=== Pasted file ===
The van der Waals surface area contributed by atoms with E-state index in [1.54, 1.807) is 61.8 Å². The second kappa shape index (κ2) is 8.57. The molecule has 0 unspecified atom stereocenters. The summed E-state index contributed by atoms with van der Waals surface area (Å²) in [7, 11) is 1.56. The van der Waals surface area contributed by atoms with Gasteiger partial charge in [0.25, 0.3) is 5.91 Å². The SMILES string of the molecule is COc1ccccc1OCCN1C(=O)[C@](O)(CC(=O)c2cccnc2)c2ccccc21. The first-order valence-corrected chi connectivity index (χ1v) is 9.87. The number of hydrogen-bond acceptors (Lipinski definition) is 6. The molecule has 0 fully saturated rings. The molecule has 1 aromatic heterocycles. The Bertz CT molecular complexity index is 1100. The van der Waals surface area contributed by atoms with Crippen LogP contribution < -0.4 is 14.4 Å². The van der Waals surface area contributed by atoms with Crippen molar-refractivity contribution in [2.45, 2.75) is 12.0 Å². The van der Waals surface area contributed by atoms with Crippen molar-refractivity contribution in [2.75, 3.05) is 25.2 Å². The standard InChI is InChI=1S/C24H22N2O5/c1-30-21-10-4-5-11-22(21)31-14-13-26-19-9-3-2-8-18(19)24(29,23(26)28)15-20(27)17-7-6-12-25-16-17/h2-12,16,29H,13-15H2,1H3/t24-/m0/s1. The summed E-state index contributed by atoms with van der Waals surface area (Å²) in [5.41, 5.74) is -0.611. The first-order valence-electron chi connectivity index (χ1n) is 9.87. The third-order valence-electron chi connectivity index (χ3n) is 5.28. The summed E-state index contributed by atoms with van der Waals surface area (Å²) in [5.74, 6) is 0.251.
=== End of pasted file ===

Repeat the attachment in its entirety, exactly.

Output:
The van der Waals surface area contributed by atoms with E-state index in [1.54, 1.807) is 61.8 Å². The second kappa shape index (κ2) is 8.57. The molecule has 0 unspecified atom stereocenters. The summed E-state index contributed by atoms with van der Waals surface area (Å²) in [7, 11) is 1.56. The van der Waals surface area contributed by atoms with Gasteiger partial charge in [0.25, 0.3) is 5.91 Å². The SMILES string of the molecule is COc1ccccc1OCCN1C(=O)[C@](O)(CC(=O)c2cccnc2)c2ccccc21. The first-order valence-corrected chi connectivity index (χ1v) is 9.87. The number of hydrogen-bond acceptors (Lipinski definition) is 6. The molecule has 0 fully saturated rings. The molecule has 1 aromatic heterocycles. The Bertz CT molecular complexity index is 1100. The van der Waals surface area contributed by atoms with Crippen LogP contribution < -0.4 is 14.4 Å². The van der Waals surface area contributed by atoms with Crippen molar-refractivity contribution in [2.45, 2.75) is 12.0 Å². The van der Waals surface area contributed by atoms with Crippen molar-refractivity contribution in [2.75, 3.05) is 25.2 Å². The standard InChI is InChI=1S/C24H22N2O5/c1-30-21-10-4-5-11-22(21)31-14-13-26-19-9-3-2-8-18(19)24(29,23(26)28)15-20(27)17-7-6-12-25-16-17/h2-12,16,29H,13-15H2,1H3/t24-/m0/s1. The summed E-state index contributed by atoms with van der Waals surface area (Å²) in [5.41, 5.74) is -0.611. The first-order valence-electron chi connectivity index (χ1n) is 9.87. The third-order valence-electron chi connectivity index (χ3n) is 5.28. The summed E-state index contributed by atoms with van der Waals surface area (Å²) in [5.74, 6) is 0.251.